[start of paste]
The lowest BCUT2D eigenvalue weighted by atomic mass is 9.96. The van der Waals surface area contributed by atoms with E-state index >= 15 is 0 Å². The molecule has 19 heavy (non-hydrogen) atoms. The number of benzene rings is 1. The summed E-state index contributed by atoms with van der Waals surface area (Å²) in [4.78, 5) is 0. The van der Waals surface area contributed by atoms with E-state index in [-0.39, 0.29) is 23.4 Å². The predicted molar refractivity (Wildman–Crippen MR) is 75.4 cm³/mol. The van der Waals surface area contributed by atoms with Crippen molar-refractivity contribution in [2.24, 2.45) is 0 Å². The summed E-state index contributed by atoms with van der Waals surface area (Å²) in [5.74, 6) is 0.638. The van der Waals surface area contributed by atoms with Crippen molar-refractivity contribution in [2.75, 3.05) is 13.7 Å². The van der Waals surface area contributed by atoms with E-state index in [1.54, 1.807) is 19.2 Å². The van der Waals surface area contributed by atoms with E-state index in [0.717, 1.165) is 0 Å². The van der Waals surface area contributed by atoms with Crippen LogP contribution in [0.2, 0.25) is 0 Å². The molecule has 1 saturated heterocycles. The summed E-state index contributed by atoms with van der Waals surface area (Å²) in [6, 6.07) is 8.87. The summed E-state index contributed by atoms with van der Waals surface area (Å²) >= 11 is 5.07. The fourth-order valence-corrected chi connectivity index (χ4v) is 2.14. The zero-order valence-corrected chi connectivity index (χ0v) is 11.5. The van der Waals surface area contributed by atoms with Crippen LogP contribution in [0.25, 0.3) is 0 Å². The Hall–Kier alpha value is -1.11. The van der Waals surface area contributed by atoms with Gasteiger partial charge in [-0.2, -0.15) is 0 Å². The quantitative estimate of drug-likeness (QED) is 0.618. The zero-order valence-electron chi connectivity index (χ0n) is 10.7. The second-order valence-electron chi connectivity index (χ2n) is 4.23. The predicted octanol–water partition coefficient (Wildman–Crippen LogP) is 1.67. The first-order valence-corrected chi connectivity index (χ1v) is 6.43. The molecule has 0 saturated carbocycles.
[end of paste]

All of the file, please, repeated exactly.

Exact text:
The lowest BCUT2D eigenvalue weighted by atomic mass is 9.96. The van der Waals surface area contributed by atoms with E-state index >= 15 is 0 Å². The molecule has 19 heavy (non-hydrogen) atoms. The number of benzene rings is 1. The summed E-state index contributed by atoms with van der Waals surface area (Å²) in [4.78, 5) is 0. The van der Waals surface area contributed by atoms with E-state index in [-0.39, 0.29) is 23.4 Å². The predicted molar refractivity (Wildman–Crippen MR) is 75.4 cm³/mol. The van der Waals surface area contributed by atoms with Crippen molar-refractivity contribution in [2.24, 2.45) is 0 Å². The summed E-state index contributed by atoms with van der Waals surface area (Å²) in [5.74, 6) is 0.638. The van der Waals surface area contributed by atoms with Crippen molar-refractivity contribution in [2.75, 3.05) is 13.7 Å². The van der Waals surface area contributed by atoms with E-state index in [1.54, 1.807) is 19.2 Å². The van der Waals surface area contributed by atoms with E-state index in [0.717, 1.165) is 0 Å². The van der Waals surface area contributed by atoms with Crippen LogP contribution in [0.2, 0.25) is 0 Å². The molecule has 1 saturated heterocycles. The summed E-state index contributed by atoms with van der Waals surface area (Å²) in [6, 6.07) is 8.87. The summed E-state index contributed by atoms with van der Waals surface area (Å²) >= 11 is 5.07. The fourth-order valence-corrected chi connectivity index (χ4v) is 2.14. The zero-order valence-corrected chi connectivity index (χ0v) is 11.5. The van der Waals surface area contributed by atoms with Crippen LogP contribution in [0.25, 0.3) is 0 Å². The Hall–Kier alpha value is -1.11. The van der Waals surface area contributed by atoms with Gasteiger partial charge in [-0.2, -0.15) is 0 Å². The quantitative estimate of drug-likeness (QED) is 0.618. The zero-order valence-electron chi connectivity index (χ0n) is 10.7. The second-order valence-electron chi connectivity index (χ2n) is 4.23. The predicted octanol–water partition coefficient (Wildman–Crippen LogP) is 1.67. The first-order valence-corrected chi connectivity index (χ1v) is 6.43. The molecule has 0 saturated carbocycles.